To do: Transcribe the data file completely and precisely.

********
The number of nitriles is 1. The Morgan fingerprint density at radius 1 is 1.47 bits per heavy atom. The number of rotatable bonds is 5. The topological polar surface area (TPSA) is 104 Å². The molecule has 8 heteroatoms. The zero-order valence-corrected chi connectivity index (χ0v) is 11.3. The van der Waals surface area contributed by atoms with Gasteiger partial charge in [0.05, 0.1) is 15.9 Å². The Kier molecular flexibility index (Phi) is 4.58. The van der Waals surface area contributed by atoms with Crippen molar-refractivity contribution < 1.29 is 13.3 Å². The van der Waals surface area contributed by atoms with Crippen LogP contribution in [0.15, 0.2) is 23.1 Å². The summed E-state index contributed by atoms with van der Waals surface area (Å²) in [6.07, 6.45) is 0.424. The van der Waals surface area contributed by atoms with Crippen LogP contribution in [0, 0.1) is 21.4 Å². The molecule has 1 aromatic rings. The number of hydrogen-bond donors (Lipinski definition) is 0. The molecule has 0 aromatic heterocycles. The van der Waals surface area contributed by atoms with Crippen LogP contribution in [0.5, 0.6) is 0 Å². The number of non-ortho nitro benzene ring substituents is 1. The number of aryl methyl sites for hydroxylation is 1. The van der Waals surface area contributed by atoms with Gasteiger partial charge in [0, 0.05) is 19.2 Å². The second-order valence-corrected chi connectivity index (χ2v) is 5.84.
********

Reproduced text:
The number of nitriles is 1. The Morgan fingerprint density at radius 1 is 1.47 bits per heavy atom. The number of rotatable bonds is 5. The topological polar surface area (TPSA) is 104 Å². The molecule has 8 heteroatoms. The zero-order valence-corrected chi connectivity index (χ0v) is 11.3. The van der Waals surface area contributed by atoms with Gasteiger partial charge in [0.05, 0.1) is 15.9 Å². The Kier molecular flexibility index (Phi) is 4.58. The van der Waals surface area contributed by atoms with Crippen molar-refractivity contribution < 1.29 is 13.3 Å². The van der Waals surface area contributed by atoms with Crippen LogP contribution in [0.15, 0.2) is 23.1 Å². The summed E-state index contributed by atoms with van der Waals surface area (Å²) in [6.07, 6.45) is 0.424. The van der Waals surface area contributed by atoms with Crippen LogP contribution in [0, 0.1) is 21.4 Å². The molecule has 1 aromatic rings. The number of hydrogen-bond donors (Lipinski definition) is 0. The molecule has 0 aromatic heterocycles. The van der Waals surface area contributed by atoms with Crippen LogP contribution in [0.5, 0.6) is 0 Å². The number of non-ortho nitro benzene ring substituents is 1. The number of aryl methyl sites for hydroxylation is 1. The van der Waals surface area contributed by atoms with Gasteiger partial charge in [0, 0.05) is 19.2 Å². The second-order valence-corrected chi connectivity index (χ2v) is 5.84.